Thus Seleucus first enters history in India in 326 as the newly appointed captain of the hypaspist infantry guard (Arrian, Anabasis 5.13.4; for Seleucus’s career under Alexander, see Grainger, 1992, pp. 1-23). Seleucus was present at the great wedding at Susa (324), where Alexander gave his marshals Iranian princesses in marriage, hoping to reconcile and pacify the Iranian nobility. Seleucus married Apama, daughter of the Bactrian leader Spitamenes (Arrian, Anabasis 7.4.6; for her, see O’Neil, 2002). Until his violent death in 327, Spitamenes had been Alexander’s principal adversary during the three-year guerilla war in Bactria and Sogdia, and perhaps the most formidable opponent the Macedonian king ever encountered. The marriage with Apama had far-reaching consequences for Seleucus’s later career, as it created family ties with the leading families in the Iranian northeast, where the first Seleucids eventually were more successful in gaining recognition than Alexander had been.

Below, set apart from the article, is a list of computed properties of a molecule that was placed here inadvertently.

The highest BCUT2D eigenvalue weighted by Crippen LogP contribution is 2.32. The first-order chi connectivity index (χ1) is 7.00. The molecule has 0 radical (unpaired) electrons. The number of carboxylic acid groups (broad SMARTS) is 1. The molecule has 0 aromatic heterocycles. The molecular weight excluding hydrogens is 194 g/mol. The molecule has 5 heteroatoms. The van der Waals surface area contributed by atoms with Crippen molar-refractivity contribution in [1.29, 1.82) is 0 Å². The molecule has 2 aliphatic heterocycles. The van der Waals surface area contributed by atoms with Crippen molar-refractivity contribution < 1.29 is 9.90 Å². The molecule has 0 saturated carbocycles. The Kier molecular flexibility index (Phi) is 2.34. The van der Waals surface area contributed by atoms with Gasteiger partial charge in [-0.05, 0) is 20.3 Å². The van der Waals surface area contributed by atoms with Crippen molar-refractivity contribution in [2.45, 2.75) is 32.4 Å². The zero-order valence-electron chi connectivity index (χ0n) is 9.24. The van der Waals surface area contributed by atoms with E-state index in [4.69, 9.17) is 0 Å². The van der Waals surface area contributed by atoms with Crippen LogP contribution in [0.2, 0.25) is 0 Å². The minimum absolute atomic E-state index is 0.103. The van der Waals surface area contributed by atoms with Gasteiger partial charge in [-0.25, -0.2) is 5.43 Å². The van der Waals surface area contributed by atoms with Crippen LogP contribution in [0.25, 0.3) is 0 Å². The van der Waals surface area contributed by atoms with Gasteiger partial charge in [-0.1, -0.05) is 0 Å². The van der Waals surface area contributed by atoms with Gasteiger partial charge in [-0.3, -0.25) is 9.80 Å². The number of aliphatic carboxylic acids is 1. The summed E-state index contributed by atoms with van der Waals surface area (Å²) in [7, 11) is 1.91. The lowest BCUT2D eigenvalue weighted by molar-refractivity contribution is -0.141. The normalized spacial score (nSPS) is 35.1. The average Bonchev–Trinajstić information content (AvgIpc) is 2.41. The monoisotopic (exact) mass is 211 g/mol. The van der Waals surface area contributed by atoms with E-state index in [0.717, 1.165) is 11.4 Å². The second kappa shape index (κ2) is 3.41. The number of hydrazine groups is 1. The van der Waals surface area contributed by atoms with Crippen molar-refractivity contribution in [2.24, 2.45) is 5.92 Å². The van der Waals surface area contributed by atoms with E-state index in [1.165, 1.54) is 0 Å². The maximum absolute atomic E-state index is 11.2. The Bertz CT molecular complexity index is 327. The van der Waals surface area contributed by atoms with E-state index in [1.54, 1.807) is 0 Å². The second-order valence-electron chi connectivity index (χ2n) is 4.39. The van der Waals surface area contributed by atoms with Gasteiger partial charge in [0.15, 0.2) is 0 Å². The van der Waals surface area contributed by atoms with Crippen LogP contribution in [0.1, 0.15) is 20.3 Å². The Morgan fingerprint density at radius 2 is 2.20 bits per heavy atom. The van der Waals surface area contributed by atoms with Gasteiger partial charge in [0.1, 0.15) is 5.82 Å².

At the Babylonian Settlement following Alexander’s death in 323, Seleucus took the side of the regent Perdiccas, who appointed him commander (hipparchos) of the Companion Cavalry, promoting him to the rank of chiliarch, a title previously held by Alexander’s favorite Hephaestion and by Perdiccas himself (Diodorus, 18.3.4; Appian, Syriaca 57; Justin, 13.4.17; cf. Bosworth, 2002, pp. 29-63, esp. 56). Thus for some years Seleucus officially was the second most important magistrate in the Macedonian empire. Soon, however, he decided that he was backing the wrong horse, and in May/June 320 he was among the conspirators who assassinated Perdiccas during a campaign against the insubordinate new satrap of Egypt, Ptolemy son of Lagus (Diodorus, 18.36.1-5; for the date, see Landucci Gattinoni, 2005). The grateful Ptolemy became Seleucus’s principal ally for the next eighteen years.